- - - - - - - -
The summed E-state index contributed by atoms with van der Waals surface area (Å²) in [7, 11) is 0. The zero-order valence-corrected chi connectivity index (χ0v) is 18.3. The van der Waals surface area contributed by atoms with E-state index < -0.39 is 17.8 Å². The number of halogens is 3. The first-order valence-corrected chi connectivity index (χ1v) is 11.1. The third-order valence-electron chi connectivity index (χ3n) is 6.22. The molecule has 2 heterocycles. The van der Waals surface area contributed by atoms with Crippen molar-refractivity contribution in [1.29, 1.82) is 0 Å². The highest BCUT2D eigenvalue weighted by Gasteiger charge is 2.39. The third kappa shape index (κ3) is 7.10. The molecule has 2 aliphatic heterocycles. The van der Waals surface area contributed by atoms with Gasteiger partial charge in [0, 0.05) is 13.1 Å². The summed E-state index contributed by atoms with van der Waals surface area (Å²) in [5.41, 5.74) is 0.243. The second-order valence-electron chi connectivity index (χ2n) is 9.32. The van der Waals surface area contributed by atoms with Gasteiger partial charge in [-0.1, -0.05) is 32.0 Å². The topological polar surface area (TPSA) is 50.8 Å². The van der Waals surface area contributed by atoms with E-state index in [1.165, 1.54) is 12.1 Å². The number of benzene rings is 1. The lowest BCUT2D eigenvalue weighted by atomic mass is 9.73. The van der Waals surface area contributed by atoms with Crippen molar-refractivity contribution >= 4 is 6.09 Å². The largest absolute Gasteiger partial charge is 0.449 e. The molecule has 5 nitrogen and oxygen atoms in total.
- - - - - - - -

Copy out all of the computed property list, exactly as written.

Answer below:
The summed E-state index contributed by atoms with van der Waals surface area (Å²) in [7, 11) is 0. The zero-order valence-corrected chi connectivity index (χ0v) is 18.3. The van der Waals surface area contributed by atoms with E-state index < -0.39 is 17.8 Å². The number of halogens is 3. The first-order valence-corrected chi connectivity index (χ1v) is 11.1. The third-order valence-electron chi connectivity index (χ3n) is 6.22. The molecule has 2 heterocycles. The van der Waals surface area contributed by atoms with Crippen molar-refractivity contribution in [1.29, 1.82) is 0 Å². The highest BCUT2D eigenvalue weighted by Gasteiger charge is 2.39. The third kappa shape index (κ3) is 7.10. The molecule has 2 aliphatic heterocycles. The van der Waals surface area contributed by atoms with Gasteiger partial charge in [0, 0.05) is 13.1 Å². The summed E-state index contributed by atoms with van der Waals surface area (Å²) in [5.41, 5.74) is 0.243. The second-order valence-electron chi connectivity index (χ2n) is 9.32. The van der Waals surface area contributed by atoms with Gasteiger partial charge in [-0.1, -0.05) is 32.0 Å². The topological polar surface area (TPSA) is 50.8 Å². The van der Waals surface area contributed by atoms with E-state index in [1.165, 1.54) is 12.1 Å². The number of benzene rings is 1. The lowest BCUT2D eigenvalue weighted by atomic mass is 9.73. The van der Waals surface area contributed by atoms with Crippen molar-refractivity contribution >= 4 is 6.09 Å². The largest absolute Gasteiger partial charge is 0.449 e. The molecule has 5 nitrogen and oxygen atoms in total.